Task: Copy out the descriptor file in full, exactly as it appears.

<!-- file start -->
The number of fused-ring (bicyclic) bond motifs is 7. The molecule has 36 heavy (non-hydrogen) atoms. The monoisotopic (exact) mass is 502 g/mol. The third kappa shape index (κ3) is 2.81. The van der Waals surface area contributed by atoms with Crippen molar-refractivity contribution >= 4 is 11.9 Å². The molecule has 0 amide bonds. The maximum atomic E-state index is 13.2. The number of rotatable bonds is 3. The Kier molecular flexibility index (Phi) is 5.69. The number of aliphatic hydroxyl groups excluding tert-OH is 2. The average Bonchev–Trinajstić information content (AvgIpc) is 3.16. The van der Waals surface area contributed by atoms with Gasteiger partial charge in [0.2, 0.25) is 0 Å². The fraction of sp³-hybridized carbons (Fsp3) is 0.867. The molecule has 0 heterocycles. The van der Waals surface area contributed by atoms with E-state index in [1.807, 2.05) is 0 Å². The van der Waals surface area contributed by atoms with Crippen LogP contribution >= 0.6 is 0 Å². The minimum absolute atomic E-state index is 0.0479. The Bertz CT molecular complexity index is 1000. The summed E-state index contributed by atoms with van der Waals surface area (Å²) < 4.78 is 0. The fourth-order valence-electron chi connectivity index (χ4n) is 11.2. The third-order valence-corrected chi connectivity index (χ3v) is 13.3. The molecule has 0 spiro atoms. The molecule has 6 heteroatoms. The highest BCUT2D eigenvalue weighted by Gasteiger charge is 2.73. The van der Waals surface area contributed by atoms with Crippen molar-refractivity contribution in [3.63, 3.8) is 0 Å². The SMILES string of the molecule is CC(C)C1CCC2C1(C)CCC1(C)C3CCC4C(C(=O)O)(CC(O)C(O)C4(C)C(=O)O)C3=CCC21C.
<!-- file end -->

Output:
The number of fused-ring (bicyclic) bond motifs is 7. The molecule has 36 heavy (non-hydrogen) atoms. The monoisotopic (exact) mass is 502 g/mol. The third kappa shape index (κ3) is 2.81. The van der Waals surface area contributed by atoms with Crippen molar-refractivity contribution >= 4 is 11.9 Å². The molecule has 0 amide bonds. The maximum atomic E-state index is 13.2. The number of rotatable bonds is 3. The Kier molecular flexibility index (Phi) is 5.69. The number of aliphatic hydroxyl groups excluding tert-OH is 2. The average Bonchev–Trinajstić information content (AvgIpc) is 3.16. The van der Waals surface area contributed by atoms with Gasteiger partial charge in [0.2, 0.25) is 0 Å². The fraction of sp³-hybridized carbons (Fsp3) is 0.867. The molecule has 0 heterocycles. The van der Waals surface area contributed by atoms with E-state index in [1.807, 2.05) is 0 Å². The van der Waals surface area contributed by atoms with Crippen LogP contribution >= 0.6 is 0 Å². The minimum absolute atomic E-state index is 0.0479. The Bertz CT molecular complexity index is 1000. The summed E-state index contributed by atoms with van der Waals surface area (Å²) < 4.78 is 0. The fourth-order valence-electron chi connectivity index (χ4n) is 11.2. The third-order valence-corrected chi connectivity index (χ3v) is 13.3. The molecule has 0 spiro atoms. The molecule has 6 heteroatoms. The highest BCUT2D eigenvalue weighted by Gasteiger charge is 2.73. The van der Waals surface area contributed by atoms with Crippen molar-refractivity contribution in [3.63, 3.8) is 0 Å². The SMILES string of the molecule is CC(C)C1CCC2C1(C)CCC1(C)C3CCC4C(C(=O)O)(CC(O)C(O)C4(C)C(=O)O)C3=CCC21C.